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Thursday, 27 July 2017

Raspberry pi Cron jobs

There really isn't much raspi specific about cron jobs but I started looking into how cron jobs work when I was trying to run a python script automatically. cron jobs can be very useful when wanting to execute looping python scripts, because the cronjob will restart your script for instance after your raspi has lost power and reboots.

Cron, is essentially a daemon, that starts up at boot.

On the raspi (and most CentOs/Linux distro's), the location of crontabs file is:   


The crontab file is where you define all the executions that need to take place and at what time.

The crontab syntax is as per below

A crontab file has five fields for specifying day , date and time followed by the command to be run at that interval.


crontab -e    Edit crontab file, or create one if it doesn’t already exist.
crontab -l    crontab list of cronjobs , display crontab file contents.
crontab -r    Remove your crontab file.
crontab -v    Display the last time you edited your crontab file. (This option is                        Only available on a few systems.)

so to start editing use crontab -e which will open the unedited crontab in Nano, add executions and then CONTROL+O to save, then exit 

For example:

The command line below in a crontab file deletes all files in a temp folder at 18:30 every day:

30     18     *     *     *         rm /home/trespasser/tmp/*

If you wanted to log the execution of the above crontab execution, point it to create a log file as per below:

30     18     *     *     *         rm /home/trespasser/tmp/* > /home/trespasser/cronlogs/clean_tmp_dir.log


You can edit crontab to execute a certain line at a certain interval, say every 5 minutes; all the time. In order to do that, and let me keep the previous python script execution as our example:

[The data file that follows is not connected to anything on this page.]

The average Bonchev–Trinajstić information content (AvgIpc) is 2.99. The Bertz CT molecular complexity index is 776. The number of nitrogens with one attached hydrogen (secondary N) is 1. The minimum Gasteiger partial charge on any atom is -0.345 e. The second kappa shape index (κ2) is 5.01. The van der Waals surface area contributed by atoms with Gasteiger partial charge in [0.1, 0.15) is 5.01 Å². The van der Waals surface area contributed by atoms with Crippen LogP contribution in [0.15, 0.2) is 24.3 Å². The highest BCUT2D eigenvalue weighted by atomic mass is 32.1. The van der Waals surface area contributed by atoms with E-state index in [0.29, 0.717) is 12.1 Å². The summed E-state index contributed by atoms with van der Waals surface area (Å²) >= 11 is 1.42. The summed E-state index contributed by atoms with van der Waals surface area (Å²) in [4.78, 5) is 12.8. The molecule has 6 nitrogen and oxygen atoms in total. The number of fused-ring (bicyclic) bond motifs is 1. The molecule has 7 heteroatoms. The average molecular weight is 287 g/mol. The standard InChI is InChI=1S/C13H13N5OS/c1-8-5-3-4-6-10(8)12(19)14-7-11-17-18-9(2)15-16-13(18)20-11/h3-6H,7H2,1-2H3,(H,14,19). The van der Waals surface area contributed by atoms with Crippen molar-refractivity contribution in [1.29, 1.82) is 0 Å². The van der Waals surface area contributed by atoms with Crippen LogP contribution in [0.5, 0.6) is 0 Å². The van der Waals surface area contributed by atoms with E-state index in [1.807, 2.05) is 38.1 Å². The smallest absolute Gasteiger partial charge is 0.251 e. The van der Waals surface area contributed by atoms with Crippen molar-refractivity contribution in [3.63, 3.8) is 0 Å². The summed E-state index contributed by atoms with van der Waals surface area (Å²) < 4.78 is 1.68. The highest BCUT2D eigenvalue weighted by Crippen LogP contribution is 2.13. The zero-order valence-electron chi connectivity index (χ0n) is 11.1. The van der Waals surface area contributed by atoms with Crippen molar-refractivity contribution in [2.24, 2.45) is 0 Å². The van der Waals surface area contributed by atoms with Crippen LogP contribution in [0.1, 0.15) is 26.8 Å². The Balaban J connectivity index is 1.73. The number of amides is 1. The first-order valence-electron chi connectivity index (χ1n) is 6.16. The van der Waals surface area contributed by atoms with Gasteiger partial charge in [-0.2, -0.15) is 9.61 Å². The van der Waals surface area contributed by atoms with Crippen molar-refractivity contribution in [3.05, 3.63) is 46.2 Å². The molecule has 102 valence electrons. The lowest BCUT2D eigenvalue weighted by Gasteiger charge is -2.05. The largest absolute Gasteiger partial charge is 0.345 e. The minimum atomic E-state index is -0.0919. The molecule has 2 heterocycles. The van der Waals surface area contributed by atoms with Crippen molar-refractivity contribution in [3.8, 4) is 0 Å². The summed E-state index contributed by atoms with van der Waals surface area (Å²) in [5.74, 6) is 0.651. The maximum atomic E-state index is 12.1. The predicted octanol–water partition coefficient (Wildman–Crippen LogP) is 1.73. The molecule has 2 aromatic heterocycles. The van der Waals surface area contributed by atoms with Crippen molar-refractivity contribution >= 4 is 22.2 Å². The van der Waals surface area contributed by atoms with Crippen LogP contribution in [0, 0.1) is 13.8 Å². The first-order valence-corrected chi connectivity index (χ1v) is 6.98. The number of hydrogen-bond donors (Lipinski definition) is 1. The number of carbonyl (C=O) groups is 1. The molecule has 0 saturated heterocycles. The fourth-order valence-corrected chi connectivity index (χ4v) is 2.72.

*/5 * * * * sudo python3 /home/pi/pythonscripts/ > /home/pi/pythonscripts/cronlog.log

Here, the line is executed every 5 minutes, disregarding time of day.

You might want to run a python script in the back ground to run in a certain frequency. Now you could loop the script itself, but that would mean you would need to constantly have a session open to the raspi or start it up manually each time it lost power or got recycled, unless you run it with no hangup (I will discuss this in a separate post).

Of course none of this is any good if the cron daemon is not running. To verify if it is:

pi@raspberrypi:/var/log$ service cron status

cron is running.

Now what you have to remember, is that the HOME directory from which crontab works is /home.  This means if you want to run a script for instance from any other directory then /home so one of its subdirectories for instance, it is wise to do a cd line in crontab first to move to the directory from which to execute the script.

Now, before you rely on your crontab's execution, it is good to mock up the command line that you added to the crontab file from the command prompt to see if you did not make any syntax mistakes.

Multiple command lines to do the same execution, in general, is not a good idea as multiple lines do no reference each other. For example:

a crontab with:

01 15 * * * cd /home/pi/pythonscripts
01  15 * * *sudo python3 > /home/pi/pythonscripts/cronlog.log)

would not work as the first line, containing cd /home/pi/pythonscript does not actuall effect the excecution of the second crontab line. So it is better to merge these two commands (lines) into one crontab statement, merging them with &&

cd /home/pi/pythonscripts && sudo python3 > /home/pi/pythonscripts/cronlog.lo

alternatively point the execution of your python script, to its absolute path, as per below:

sudo python3 /home/pi/pythonscripts/ > /home/pi/pythonscripts/cronlog.lo

One thing you have to make sure of is that your machine has the correct time and timezone, and the raspberry pi, you might need to run raspi-config (internalization options). 

If you want to trouble shoot the execution of Crontab, possibly because i, writes it's execution result to syslog, which can be found at : 


for example:

ul 28 16:19:01 raspberrypi /usr/sbin/cron[1935]: (pi) RELOAD (crontabs/pi)
Jul 28 16:25:01 raspberrypi /USR/SBIN/CRON[2697]: (pi) CMD (cd /home/pi/pythonscripts )
Jul 28 16:25:01 raspberrypi /USR/SBIN/CRON[2698]: (pi) CMD (sudo python3 > /home/pi/pythonscripts/cronlog.log)

Jul 28 16:25:02 raspberrypi /USR/SBIN/CRON[2695]: (CRON) info (No MTA installed, discarding output)

checking your syslog, will also confirm the time your line in the crontab was executed.

Namaste! Folks

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